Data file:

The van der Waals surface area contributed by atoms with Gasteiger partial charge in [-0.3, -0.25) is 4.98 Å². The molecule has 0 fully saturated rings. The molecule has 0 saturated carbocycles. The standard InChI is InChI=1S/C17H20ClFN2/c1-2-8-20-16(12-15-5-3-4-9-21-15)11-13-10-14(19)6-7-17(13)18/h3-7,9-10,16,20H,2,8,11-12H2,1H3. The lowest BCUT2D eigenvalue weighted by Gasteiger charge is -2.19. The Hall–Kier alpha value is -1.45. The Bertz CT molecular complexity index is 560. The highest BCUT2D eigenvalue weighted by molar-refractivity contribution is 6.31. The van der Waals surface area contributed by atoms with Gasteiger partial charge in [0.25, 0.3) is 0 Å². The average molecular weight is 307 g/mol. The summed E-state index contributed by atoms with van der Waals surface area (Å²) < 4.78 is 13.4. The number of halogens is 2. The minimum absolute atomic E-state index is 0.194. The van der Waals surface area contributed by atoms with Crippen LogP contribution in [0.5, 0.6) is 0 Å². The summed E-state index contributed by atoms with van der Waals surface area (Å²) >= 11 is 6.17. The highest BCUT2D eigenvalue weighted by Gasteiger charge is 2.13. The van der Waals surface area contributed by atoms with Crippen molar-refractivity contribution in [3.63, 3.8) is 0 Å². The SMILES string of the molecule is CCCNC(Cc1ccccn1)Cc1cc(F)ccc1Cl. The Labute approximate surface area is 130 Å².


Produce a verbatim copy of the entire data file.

The van der Waals surface area contributed by atoms with Gasteiger partial charge in [-0.3, -0.25) is 4.98 Å². The molecule has 0 fully saturated rings. The molecule has 0 saturated carbocycles. The standard InChI is InChI=1S/C17H20ClFN2/c1-2-8-20-16(12-15-5-3-4-9-21-15)11-13-10-14(19)6-7-17(13)18/h3-7,9-10,16,20H,2,8,11-12H2,1H3. The lowest BCUT2D eigenvalue weighted by Gasteiger charge is -2.19. The Hall–Kier alpha value is -1.45. The Bertz CT molecular complexity index is 560. The highest BCUT2D eigenvalue weighted by molar-refractivity contribution is 6.31. The van der Waals surface area contributed by atoms with Gasteiger partial charge in [0.25, 0.3) is 0 Å². The average molecular weight is 307 g/mol. The summed E-state index contributed by atoms with van der Waals surface area (Å²) < 4.78 is 13.4. The number of halogens is 2. The minimum absolute atomic E-state index is 0.194. The van der Waals surface area contributed by atoms with Crippen LogP contribution in [0.5, 0.6) is 0 Å². The summed E-state index contributed by atoms with van der Waals surface area (Å²) >= 11 is 6.17. The highest BCUT2D eigenvalue weighted by Gasteiger charge is 2.13. The van der Waals surface area contributed by atoms with Crippen molar-refractivity contribution in [3.63, 3.8) is 0 Å². The SMILES string of the molecule is CCCNC(Cc1ccccn1)Cc1cc(F)ccc1Cl. The Labute approximate surface area is 130 Å².